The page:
Osama's Driver Takes Case to U.S. High Court

Osama bin Laden's former chauffeur, Salim Ahmed Hamdan, is challenging the authority of military tribunals for so-called "enemy combatants" captured in the Bush administration's pursuit of international terrorists. Lawyers for Hamdan are expected to argue before the U.S. Supreme Court that the tribunals are a violation of the constitutional right to due process. Madeleine Brand discusses the case's constitutional implications with Slate legal analyst Dahlia Lithwick.

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MADELEINE BRAND, host:

From the studios of NPR West, this is DAY TO DAY. I'm Madeleine Brand.

ALEX CHADWICK, host:

I'm Alex Chadwick. Coming up, the full Senate takes up immigration legislation.

BRAND: But first, today the Supreme Court heard oral arguments in what could be a landmark case testing presidential powers. It is such an important case that the court released audio of today's proceedings. Here is Justice John Paul Stevens opening the session.

Justice JOHN PAUL STEVENS (Supreme Court): We'll hear argument in number 05184, Hamdan against Rumsfeld.

BRAND: Justice Stevens ran the proceedings because Chief Justice John Roberts recused himself. He ruled on it when he was an appeals court judge. The case Hamdan v. Rumsfield involves Salim Ahmed Hamdan, Osama bin Laden's former driver. Dahlia Lithwick is legal analyst for the online magazine Slate and for us here at DAY TO DAY, and she was there for the argument. She joins us now. Dahlia, first of all, what is Hamdan accused of?

Ms. DAHLIA LITHWICK (Legal Analyst, Slate): He's accused of a very vague conspiracy charge. Conspiracy, sort of, to be involved in the general terrorism activities of Al-Qaida.

BRAND: And this case involves more than just the specific details of this case. It involves big Constitutional questions.

Ms. LITHWICK: That's right. I mean, the essential question is really whether these military tribunals that were established by President Bush after 9/11, tribunals that would try the Guantanamo detainees, not under the normal criminal law system, not under the courts martial system, but under an entirely different system of law, essentially invented out of whole cloth by the administration, whether those tribunals are Constitutional, whether they are permissible under the laws of war, under the Geneva Convention. It's sort of a Chex Mix of all sorts of different bodies of law that sort of come into play here. But the big question is one of presidential power in wartime.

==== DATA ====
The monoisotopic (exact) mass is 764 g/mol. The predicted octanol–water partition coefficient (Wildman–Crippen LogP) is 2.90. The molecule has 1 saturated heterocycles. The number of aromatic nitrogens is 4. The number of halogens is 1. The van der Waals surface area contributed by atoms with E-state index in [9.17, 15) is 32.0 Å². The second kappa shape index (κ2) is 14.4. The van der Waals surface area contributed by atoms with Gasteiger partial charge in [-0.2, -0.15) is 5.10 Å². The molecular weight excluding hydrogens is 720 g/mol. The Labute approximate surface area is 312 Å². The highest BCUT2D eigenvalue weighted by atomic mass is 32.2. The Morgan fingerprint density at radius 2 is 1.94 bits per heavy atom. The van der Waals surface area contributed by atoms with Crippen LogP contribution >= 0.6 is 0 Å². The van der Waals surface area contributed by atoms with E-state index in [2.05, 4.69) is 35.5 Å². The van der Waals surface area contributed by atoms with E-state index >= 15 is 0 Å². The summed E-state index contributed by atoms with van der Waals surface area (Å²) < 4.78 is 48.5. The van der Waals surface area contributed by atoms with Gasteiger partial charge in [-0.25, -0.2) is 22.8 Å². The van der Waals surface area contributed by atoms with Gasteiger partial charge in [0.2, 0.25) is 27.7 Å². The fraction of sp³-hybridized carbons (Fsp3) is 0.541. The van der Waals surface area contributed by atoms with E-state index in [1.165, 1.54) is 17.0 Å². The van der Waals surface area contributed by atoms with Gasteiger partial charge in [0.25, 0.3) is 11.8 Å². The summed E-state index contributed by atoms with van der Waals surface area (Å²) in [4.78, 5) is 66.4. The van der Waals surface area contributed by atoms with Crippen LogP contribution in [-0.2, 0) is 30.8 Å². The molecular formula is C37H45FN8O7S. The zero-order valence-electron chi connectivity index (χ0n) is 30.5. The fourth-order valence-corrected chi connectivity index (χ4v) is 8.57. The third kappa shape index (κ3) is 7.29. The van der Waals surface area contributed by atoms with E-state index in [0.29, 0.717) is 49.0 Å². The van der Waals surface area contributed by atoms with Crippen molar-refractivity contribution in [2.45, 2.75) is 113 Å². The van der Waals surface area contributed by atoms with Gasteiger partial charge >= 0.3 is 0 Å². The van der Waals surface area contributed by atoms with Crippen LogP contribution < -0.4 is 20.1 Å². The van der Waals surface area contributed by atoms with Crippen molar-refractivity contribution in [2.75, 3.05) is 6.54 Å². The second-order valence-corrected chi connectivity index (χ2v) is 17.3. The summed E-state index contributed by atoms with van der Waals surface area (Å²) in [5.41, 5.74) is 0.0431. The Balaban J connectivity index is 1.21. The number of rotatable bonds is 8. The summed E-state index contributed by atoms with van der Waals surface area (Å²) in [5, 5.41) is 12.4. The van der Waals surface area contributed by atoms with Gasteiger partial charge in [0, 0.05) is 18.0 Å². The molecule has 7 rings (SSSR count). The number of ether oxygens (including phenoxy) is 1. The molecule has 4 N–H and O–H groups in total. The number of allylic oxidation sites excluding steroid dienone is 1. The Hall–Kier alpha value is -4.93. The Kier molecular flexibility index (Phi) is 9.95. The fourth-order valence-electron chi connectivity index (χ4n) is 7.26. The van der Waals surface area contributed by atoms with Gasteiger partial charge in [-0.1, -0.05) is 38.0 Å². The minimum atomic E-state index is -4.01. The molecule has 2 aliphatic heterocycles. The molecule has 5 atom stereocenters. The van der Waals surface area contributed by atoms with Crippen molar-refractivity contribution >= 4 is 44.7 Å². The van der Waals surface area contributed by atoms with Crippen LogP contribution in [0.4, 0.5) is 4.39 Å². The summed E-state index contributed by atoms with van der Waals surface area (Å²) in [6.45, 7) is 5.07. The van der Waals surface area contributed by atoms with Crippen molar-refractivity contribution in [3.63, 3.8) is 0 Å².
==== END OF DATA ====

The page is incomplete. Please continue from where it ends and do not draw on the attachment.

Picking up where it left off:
BRAND: And what did Hamdan's lawyers argue today?

Ms. LITHWICK: Well, Hamdan's lawyer, Neal Katyal, essentially said, this kind of power that the president is arrogating to himself, the power to sort of invent these military commissions and then to sort of pick juries and judges and pick actual substance of law is just a vast expansion of presidential power, even in wartime. And he said, you know, the framers had this deep, deep distrust of trial by military commission. They wanted Congress to set up the rules, and in this case, he says Congress did not set up the rules. This is entirely crafted by the president and is doubly dangerous.

BRAND: And what did the government argue today?

Ms. LITHWICK: Well, the Solicitor General Paul Clement essentially said, A, the court doesn't need to decide this issue now. Let these tribunals run their courses and then let the guys who are convicted appeal later. But he also said, no, that these are historically protected presidential powers to create these military tribunals. He cited to both historic and statutory basis, sort of to say that this is not an expansion of presidential powers at all, it's sort of par of the course during wartime.

BRAND: And, tell us how the justices reacted to these two arguments.

Ms. LITHWICK: Well, it was very interesting, the four more liberal justices, John Paul Stevens, David Souter, Steven Breyer, Ruth Bader Ginsburg, were very, very clearly troubled by the presidential actions in this case. The only person who actually spoke, quite vigorously, on the side of the government was Antonin Scalia. Samuel Alito asked only two questions today, clearly signaling that he was more comfortable with the government's side of the case. But it was essentially Scalia and the Solicitor General against the world today.

BRAND: And, Dahlia, there is some question whether or not the Supreme Court actually has jurisdiction over this, because Congress passed this Detainee Treatment Act. Quickly, what does that mean?

Ms. LITHWICK: Well, there is some question, some very serious question before the court today about whether the courts even have the authority to hear these cases. And that was very, very vigorously debated this morning. Justice Souter very, very, very concerned that Congress stripped the courts of jurisdiction without much foresight or thought about what that would entail.

BRAND: Opinion and analysis from Dahlia Lithwick. She covers the courts for the online magazine Slate and for us here at DAY TO DAY. Thank you again, Dahlia.

Ms. LITHWICK: My pleasure, Madeleine.

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